The first part of this look at the Azande I gave you some background on Evans-Pritchard and his ethnography Witchcraft, Oracles and Magic among the Azande. Hopefully that background on author and the Azande people will give you a better of understanding when it comes to how the Azande view witchcraft. This post I will now be focusing on those views of witchcraft and how it falls in this society.
“[All] death is due to witchcraft and must me avenged” (Evans-Pritchard 5). This was the line that I ended the last post with and it pretty much summed up the core of the values of the Azande and witchcraft in their society. What it comes down to is that whenever anything happens in the community whether it is death, sickness a child running away, etc witchcraft is always to be blamed for it (Evan-Pritchard 6).
What is interesting though is that if the “culprit” of the sickness or death is found not only do they have to pay (usually literally with money) but their family also. The reason the family has to pay is because like I mentioned in the last post, the “witchcraft-substance” is considered an inherent part of them, thus the whole family is responsible for it (Evans-Pritchard 7).
Another thing that is unique to the Azande look on witchcraft is this idea that the witch-craft substance grows as you age. With this growing of the psychical substance the “power” that a person has also grows with them. This is why many of the Azande fear the elders in the society and they get blamed for the majority of the problems that are witchcraft related, which among them is everything. With that said, children that have the witchcraft substance aren’t seen as a threat because it is thought to be very small inside of them and practically harmless (Evans-Pritchard 8).
Among the Azande men and women are equally accused of being witches. Like mentioned in the previous post the witchcraft-substance is passed from an ancestor of the same sex and thus a man is just as likely to be a witch as a woman (which of course is much different than a lot of the western ideas of witches). What is interesting though is that among the Azande it is more likely for a man to use witchcraft against a man and a woman against another woman. There are some cases where woman were accused of using witchcraft against a man but never a man against a woman (Evans-Pritchard8).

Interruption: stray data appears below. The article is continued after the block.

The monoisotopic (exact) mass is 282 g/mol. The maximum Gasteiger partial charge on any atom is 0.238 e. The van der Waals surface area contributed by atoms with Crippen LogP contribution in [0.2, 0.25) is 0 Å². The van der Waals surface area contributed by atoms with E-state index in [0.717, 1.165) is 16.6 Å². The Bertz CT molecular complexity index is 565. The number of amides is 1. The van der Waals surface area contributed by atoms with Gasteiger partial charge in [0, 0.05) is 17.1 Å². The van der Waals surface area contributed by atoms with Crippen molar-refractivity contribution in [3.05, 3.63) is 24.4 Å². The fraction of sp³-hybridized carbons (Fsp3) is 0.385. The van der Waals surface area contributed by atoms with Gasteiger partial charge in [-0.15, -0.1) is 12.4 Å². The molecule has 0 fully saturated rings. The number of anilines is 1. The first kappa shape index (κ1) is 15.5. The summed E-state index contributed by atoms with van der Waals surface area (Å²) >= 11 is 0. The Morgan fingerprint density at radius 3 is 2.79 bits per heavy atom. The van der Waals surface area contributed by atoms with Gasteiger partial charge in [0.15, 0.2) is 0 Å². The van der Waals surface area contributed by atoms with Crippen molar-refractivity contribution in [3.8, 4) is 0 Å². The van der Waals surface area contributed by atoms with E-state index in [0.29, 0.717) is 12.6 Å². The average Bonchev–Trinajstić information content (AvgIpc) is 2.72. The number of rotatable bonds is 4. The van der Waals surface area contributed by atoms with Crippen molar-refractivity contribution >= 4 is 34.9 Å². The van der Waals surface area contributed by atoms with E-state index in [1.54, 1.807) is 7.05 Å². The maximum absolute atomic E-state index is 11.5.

So we’ve talked about this concept of the “witchcraft-substance” which is inherently biological but there is another part to witchcraft. The actual action of the witches is something that is psychic and is known as mbisimo mangu which is the soul of witchcraft. It then comes down to the idea that the soul of witchcraft can leave the corporeal body of a witch at any given time to carry out the duty of the witch, but especially when they were asleep. This is how the Azande explained how some witches who were accused were sleeping at the time of the attacks/death/etc (Evans-Pritchard 10).
When the witchcraft leaves the body it is said to leave a trail of light behind almost like a fire fly, but the only people that can see this light is other witches or oracles. Sometimes men can see it because sometimes it will light other things like branches and things like because “witchcraft is like fire, it lights a light.” If a man does see this light he has to pick up a piece of charcoal and throw it under his bed otherwise misfortune will fall on him (Evans-Pritchard 11).
It is important to note though that this light is not the witch itself but more of an emanation from the soul. On the flipside the witchcraft soul is said to take part of the victim’s organs or what the Azande call mbisimo pasio. This basically means the “soul of his flesh” which than the witch will devour and share with his/her fellow witches. This whole act is very similar to the notions of vampirism but the difference? Among the Azande this whole process is one that is incorporeal because the soul of witchcraft is eating the soul of the organ or flesh (Evans-Pritchard 12).
So once again it is easy to see that the Azande’s look upon witchcraft (every part of it) as an evil thing. Their ideas are much different that the Europeans had on witchcraft or really any other culture’s feelings towards witchcraft. Now you have to remember that I’m sort of summarizing these ideas for if I mentioned every single little notion they had on witchcraft I’d have to right my own book. So I strongly urge you to go out and read Witchcraft, Oracles and Magic among the Azande.
Now that you have more of an idea on how the Azande felt about witches and that they blamed witches for any problems that they had in their society we can next talk about how the society dealt with these witches. I will outline that in part three which will be the last part of the Azande witchcraft study as well as the last post in my witchcraft series. Once again I leave you with a line to help you anticipate what you will learn in the next section: “To the Azande the question of guilt does not present itself as it would to us.”
E.E. Evans-Pritchard. Witchcraft, Oracles and Magic among the Azande. Oxford University Press, 1976.